Photo by Boston Public Library on Unsplash

I could hear crickets once
and the chirps of city sparrows.
I was awash in sound
before the years spilled away.

A block of ice dragged along the gravel.
Mama slapping dough on the table top.
Water bubbling in the pasta pot.
Papa’s shoes squeaking up the stairs.

The scratch of metal jacks.
The slap of a rubber ball.
Friends laughing and calling
in the gathering dark.

Gone now —
except for a place within my skull
untouched by age or loss
where childhood memories overflow
when once I could hear crickets.

Some years ago, my elderly father asked me…

With a nod to Henry David Thoreau

Image Wikipedia Commons/ Andy Reago and Crissy McClarren

Returning in spring to the the leafy woods,
the wood thrush spills his plangent notes,
on the green-gold carpet of ferns and flowers.

The flute and the flutist are one and the same
when the wood thrush begins his serenade,
whether from instinct or duty or love.

Hearing those notes I always stop,
beguiled like the mythic followers of Pan.
Feeling an amalgam of longing and joy,

I smile as I brush away my tears.

The nineteenth century American naturalist and writer Henry David Thoreau, beloved for his timeless book Walden, once wrote of the wood thrush, “This is the…

A kiss may await

Photo by Shlomo Shalev on Unsplash

Hummingbird hovers
at the lip of a flower
nurtured by its kiss.

I sat watching a hummingbird today as he whirred around the lips of a scarlet blossom. The intensity of his concentration was punctuated by high-pitched squeaks.

His energetic fervor as he probed with his delicate tongue deep inside the flower, struck me as a very amorous action.

This seemed to be more than a search for food or a way to scatter pollen. Through its shape and color, the tubular red flower seemed designed for enticement. With his extraordinary abilities to fly and hover, the hummingbird seemed ineluctably drawn to connect with this specific floral offering.

In the natural world there may be extraordinary abundance, but there is rarely…

A dream with eyes wide open

Photo by Alexis Antonio on Unsplash

The moon slipped into
her attic room
like a guilty lover
uncertain of his welcome.

gentle to the touch.

Planting ghostly kisses
that will not yield much.

A room flooded with moonlight is magical, but it can also be a bit disconcerting.

It was thought at one time that a person who slept in a room suffused with moonlight might easily have the balance of their mind affected.

Consider the word lunatic.

Luna was the goddess of the moon, according to the early Romans. Her power grew stronger with the waxing of the moon. …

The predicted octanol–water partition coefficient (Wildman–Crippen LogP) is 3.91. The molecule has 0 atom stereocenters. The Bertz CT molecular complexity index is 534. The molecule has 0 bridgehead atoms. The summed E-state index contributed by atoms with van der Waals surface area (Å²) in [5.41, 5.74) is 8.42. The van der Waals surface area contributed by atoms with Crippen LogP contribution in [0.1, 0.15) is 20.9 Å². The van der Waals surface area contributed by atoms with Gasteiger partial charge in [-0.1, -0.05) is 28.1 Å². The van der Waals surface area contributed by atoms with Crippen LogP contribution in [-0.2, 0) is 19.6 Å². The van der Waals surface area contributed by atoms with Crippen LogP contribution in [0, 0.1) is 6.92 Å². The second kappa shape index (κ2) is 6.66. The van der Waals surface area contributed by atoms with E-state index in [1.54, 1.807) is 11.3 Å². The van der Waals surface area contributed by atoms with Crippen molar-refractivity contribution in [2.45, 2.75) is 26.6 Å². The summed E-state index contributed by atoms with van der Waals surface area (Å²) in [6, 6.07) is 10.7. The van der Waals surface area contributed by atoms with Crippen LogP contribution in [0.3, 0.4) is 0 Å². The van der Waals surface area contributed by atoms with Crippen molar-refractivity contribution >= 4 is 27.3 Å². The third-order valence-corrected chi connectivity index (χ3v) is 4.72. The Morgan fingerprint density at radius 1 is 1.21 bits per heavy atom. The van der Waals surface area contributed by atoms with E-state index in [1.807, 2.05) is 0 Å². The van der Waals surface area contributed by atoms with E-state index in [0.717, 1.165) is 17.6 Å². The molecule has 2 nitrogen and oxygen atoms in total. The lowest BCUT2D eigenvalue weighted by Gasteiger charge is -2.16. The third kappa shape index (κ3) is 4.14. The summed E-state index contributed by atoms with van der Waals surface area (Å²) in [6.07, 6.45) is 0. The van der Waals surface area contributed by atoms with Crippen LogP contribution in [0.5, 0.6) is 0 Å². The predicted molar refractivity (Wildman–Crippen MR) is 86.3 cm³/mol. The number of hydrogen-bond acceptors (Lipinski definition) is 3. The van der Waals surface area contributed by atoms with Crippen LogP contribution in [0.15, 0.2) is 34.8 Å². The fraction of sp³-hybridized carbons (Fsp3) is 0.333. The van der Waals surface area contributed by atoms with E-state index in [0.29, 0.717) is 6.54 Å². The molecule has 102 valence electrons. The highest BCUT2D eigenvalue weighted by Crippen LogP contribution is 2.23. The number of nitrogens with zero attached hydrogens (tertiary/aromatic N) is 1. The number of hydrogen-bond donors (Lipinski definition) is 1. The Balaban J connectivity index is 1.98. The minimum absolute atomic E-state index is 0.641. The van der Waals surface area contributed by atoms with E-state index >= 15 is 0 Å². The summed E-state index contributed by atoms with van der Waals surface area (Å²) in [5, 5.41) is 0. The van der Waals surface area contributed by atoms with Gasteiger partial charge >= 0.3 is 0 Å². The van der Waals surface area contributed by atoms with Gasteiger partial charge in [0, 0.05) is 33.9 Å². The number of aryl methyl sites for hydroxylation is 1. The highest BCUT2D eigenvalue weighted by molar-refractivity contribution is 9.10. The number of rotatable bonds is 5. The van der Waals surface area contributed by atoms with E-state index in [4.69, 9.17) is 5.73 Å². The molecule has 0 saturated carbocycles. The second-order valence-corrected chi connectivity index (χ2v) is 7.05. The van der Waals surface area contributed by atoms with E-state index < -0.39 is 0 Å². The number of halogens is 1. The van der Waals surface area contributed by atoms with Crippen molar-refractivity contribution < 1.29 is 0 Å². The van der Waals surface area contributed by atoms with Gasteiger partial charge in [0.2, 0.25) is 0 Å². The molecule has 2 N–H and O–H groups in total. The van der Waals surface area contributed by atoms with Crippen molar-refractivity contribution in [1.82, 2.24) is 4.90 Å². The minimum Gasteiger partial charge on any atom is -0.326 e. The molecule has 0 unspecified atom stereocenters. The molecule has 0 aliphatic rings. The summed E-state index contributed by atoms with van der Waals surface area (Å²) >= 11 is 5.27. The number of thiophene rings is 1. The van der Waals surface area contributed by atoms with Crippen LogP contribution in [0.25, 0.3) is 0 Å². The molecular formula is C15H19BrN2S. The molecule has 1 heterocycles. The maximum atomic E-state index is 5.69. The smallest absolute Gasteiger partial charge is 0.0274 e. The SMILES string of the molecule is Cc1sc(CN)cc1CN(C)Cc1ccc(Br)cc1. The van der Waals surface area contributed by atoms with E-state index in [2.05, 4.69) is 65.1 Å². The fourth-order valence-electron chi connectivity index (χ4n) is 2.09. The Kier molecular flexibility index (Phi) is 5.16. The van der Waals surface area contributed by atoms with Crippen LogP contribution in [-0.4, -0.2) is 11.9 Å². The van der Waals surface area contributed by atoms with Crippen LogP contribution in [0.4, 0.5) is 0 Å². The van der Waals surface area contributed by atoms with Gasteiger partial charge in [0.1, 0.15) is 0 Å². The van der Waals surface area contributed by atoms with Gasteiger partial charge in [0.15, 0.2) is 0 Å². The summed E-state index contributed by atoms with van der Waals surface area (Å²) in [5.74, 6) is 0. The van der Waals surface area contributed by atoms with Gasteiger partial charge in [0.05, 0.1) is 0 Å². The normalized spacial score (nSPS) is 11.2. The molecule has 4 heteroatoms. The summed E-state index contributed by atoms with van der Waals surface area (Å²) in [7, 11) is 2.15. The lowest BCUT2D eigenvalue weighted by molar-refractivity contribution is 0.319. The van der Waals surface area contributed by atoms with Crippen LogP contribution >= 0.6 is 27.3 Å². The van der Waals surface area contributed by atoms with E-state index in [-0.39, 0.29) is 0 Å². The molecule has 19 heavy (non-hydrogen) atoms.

The joy of waking with the birds

Photo by Aaron Doucett on Unsplash

I retired a few years ago. (I still feel a thrill when I write those words!)

Through most of my working career, the only sound that could wake me up with any assurance on work mornings was the harsh ringing of my alarm clock.

But now, I wake up to music. Not the music from a clock radio or an app on my cell phone, but to the music of birds, singing outside my bedroom window.

Once, years ago, bird song spilled from the throats of countless birds at dawn. Their combined singing in the early morning reminded me of…

Will his urgent call be answered?

Photo by Trac Vu on Unsplash

He was a very noisy hawk. An immature red-shouldered hawk, I believe. A youngster, trying not to be so young.

Perched on a naked branch of a dying oak, he never seemed to stop his clamorous calling. Never seemed to hunt, nor fly about, nor just sit Zen-like, waiting.

From the first light of dawn, through the hazy heat of the day, his calls seemed to grow more desperate.

As if he were pleading, yet at the same time announcing, “I am here. I am here. I am here.”

Day after day I listened a little sadly to his insistent…

Remember this moment

Photo by m wrona on Unsplash

Fireflies spark like Sulphur matches
brighter than the faint stars in the hazy sky.

On the screened porch I sprawl like a drowsy cat
protected from mosquitos and night-blind beetles.

High in the trees that circle the yard
like an amphitheater dedicated to the ancient arts,

the wind strums a lofty harp,
as the katydids and crickets tune their instruments.

Like a starched sheet, distant lightning snaps.
The humid air licks my face and limbs.

A restless breeze carries the scent of cottage roses,
and of memories laden with love and some regret.

Suspended in a tangled net, time falters.

One factor decides

Photo by Daria Gorbacheva on Unsplash

Cats hold the power
to sheath or unsheathe their claws.
Love helps them decide.

Someone once described kittens as fuzzy hugs…with razor blades on their feet. Anyone who has had even just one of those sharp claws hook into their skin knows this clever saying speaks the truth!

The Internet is full of funny videos and memes showing tiny kittens acting with outsized ferocity when they feel threatened. Instinct makes these little creatures know that their best defense are those curved scimitars hiding in their paws.

I have lived happily with many cats for more than fifty years. Each time…

Each of us must seek the light

Photo by Gayatri Malhotra on Unsplash

Like flowers tilting to the sun,
We all seek light.
We all need warmth.

Nothing thrives for long in strife.

Can we give ourselves permission
to reach for what we need;
to leave behind what hurts us

and cloak ourselves in love?

Some acts are universal.
The swelling of buds.
The casting of seeds.
The questing of roots.
The dropping of leaves.

Nothing need ever be wasted.

Each living cell on earth plays its part,
symbolic or symbiotic,
to nourish and preserve.

When will we learn to nurture ourselves?

The sun, the rain, and every caring voice
every spirit, every love-centered…

Deborah Barchi

Deborah Barchi has recently retired from her career as a librarian and now has time to read, explore nature, and write poetry and essays.

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